Homebuyers shouldn’t assume they won’t qualify for mortgages in 2012

Could gloomy popular assumptions about how tough it is to get approved for a
mortgage be scaring away large numbers of people who are qualified from even

Could the same worries — I can’t come up with the big down payment I
need, my credit scores are too low, my bank account has almost none of
the “reserves” lenders want to see — put a needless damper on a housing
recovery in the new year?

You bet. Lenders and economists will tell you flat out: The lack of accurate
information about the availability of loan programs that are designed to
address special needs is discouraging far too many consumers from even
considering an application, much less shopping around.

Mortgage banker Alex Stenback of the Residential Mortgage Group in
Minnetonka, Minn., said he sees it every day: “People just aren’t aware of
what’s possible right now” and as a result, they are missing real estate
prices and long-term interest rate opportunities they shouldn’t. Doug Lebda,
founder and CEO of LendingTree, the online site that allows banks to make
competing offers to applicants, believes that “the fear of being rejected”
because they don’t conform to standards that may not even exist, is keeping
qualified applicants on the sidelines for no reason.

For example, what’s needed for an acceptable down payment? Is it 20 percent?
Ten percent? Less? Yes, it’s less — and potentially a lot less if you
qualify for the right program. The widespread erroneous assumption that banks
require a minimum 20 percent for conventional loans may have arisen from
heavy media coverage this spring and summer of a controversial proposal by
federal agencies calling for borrowers to put down that much if they want to
get the best interest rates and lowest fees.

Also contributing to incorrect beliefs about down payments: The Obama
administration floated the idea of a phased-in move to 10 percent upfront
cash for all loans eligible for purchase by mortgage giants Fannie Mae and
Freddie Mac, who together dominate the conventional home-loan sector. But
neither the 20 percent nor the 10 percent plan has been adopted and the odds
of either moving forward in 2012 are remote. Fannie Mae’s and Freddie Mac’s
standard minimums are still 5 percent with mandatory mortgage insurance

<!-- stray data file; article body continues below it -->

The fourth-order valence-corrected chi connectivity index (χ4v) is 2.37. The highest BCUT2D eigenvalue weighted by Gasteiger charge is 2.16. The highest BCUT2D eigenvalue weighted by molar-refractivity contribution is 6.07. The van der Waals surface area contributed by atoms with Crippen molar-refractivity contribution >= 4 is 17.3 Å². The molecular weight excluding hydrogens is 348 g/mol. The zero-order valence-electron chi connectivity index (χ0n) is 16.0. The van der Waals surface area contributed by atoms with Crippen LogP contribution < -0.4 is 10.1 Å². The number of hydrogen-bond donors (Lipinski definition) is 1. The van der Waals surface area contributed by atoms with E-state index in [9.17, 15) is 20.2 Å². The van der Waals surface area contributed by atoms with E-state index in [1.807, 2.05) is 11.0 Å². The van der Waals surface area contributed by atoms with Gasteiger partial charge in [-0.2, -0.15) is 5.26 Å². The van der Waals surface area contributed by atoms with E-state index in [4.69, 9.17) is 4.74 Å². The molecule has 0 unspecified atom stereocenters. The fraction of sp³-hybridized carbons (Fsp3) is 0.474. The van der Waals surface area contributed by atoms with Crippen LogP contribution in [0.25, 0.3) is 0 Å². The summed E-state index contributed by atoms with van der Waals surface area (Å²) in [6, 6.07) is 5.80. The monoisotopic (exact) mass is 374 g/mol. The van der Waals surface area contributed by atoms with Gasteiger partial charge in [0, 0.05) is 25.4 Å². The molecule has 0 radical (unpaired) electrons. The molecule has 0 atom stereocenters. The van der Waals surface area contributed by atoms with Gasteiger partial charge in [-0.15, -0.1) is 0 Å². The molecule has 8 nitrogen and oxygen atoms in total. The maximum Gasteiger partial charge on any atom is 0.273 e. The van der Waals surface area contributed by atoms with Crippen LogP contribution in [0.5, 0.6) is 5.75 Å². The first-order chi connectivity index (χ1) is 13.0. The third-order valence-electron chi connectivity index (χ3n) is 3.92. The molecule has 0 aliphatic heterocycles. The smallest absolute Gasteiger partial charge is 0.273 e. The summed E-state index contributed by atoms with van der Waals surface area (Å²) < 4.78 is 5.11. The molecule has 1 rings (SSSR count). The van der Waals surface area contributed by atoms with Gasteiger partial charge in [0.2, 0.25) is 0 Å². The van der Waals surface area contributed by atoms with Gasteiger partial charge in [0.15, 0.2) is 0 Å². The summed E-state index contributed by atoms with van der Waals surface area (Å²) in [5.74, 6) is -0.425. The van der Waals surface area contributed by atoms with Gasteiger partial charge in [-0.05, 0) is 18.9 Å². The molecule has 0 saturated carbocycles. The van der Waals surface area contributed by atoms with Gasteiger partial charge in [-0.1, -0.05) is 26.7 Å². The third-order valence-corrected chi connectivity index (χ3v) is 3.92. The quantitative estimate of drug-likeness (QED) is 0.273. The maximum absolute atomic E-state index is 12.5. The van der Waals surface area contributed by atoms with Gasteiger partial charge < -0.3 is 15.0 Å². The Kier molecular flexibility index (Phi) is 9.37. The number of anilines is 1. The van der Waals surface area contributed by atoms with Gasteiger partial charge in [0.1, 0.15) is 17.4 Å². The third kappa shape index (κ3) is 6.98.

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If you have little or no cash to put down, there are multiple options for
you: FHA requires just 3.5 percent down on its insured mortgages. Other
programs let you go to zero — even finance more than the price on the
house when fees are rolled into the mortgage — provided you fit into an
eligibility niche. If you qualify as a veteran or active member of the
military, you can get a zero-down VA-guaranteed mortgage. Plus the VA allows
your seller to pay your loan fees and closing costs provided they don’t
exceed 6 percent of the house price.

You can also buy with nothing down if you are purchasing a home in any of
the many communities around the country that are eligible for rural (USDA)
guaranteed mortgages. Though the property may be located on the outskirts of
a large metropolitan area and might not strike you as particularly “rural,”
if the local population is below roughly 20,000, there’s a decent chance
you’re eligible. The little-publicized USDA guaranteed home loan program,
by the way, is booming. In the last fiscal year alone, according to housing
administrator Tammye Trevino, more than 130,000 borrowers received low or no
down payment guaranteed mortgages — quadruple the number of loans extended
as recently as 2006.

What about credit? Haven’t lenders been pushing up minimum FICO scores
into the mid-700s and rejecting applications with lower scores outright?
Not everywhere. Though most lenders doing FHA loans require 620 to 640
scores to get you in the door, a few of the biggest FHA originators, such as
Quicken Loans, will accept scores down to 580. Bob Walters, Quicken’s chief
economist, said underwriters scrutinize low FICO applications extra carefully
but are seeing good to excellent performance from them: Not one has gone
seriously delinquent this year.

And how about debt-to-income ratios? Aren’t they tighter than ever? Not
really. Lenders say that when loan applications go through the “automated
underwriting” systems used by Fannie, Freddie and FHA, borrowers with high
total monthly debt levels of 45 percent to 55 percent of household income
— well beyond the posted limits — frequently get approved if they have
positive compensating information elsewhere in the application.

Bottom line: Don’t assume you can’t qualify for a mortgage in 2012. Talk to
lenders and seek out loan products that offer flexibility where you need it.
You just might be surprised.

Ken Harney is a syndicated real estate columnist.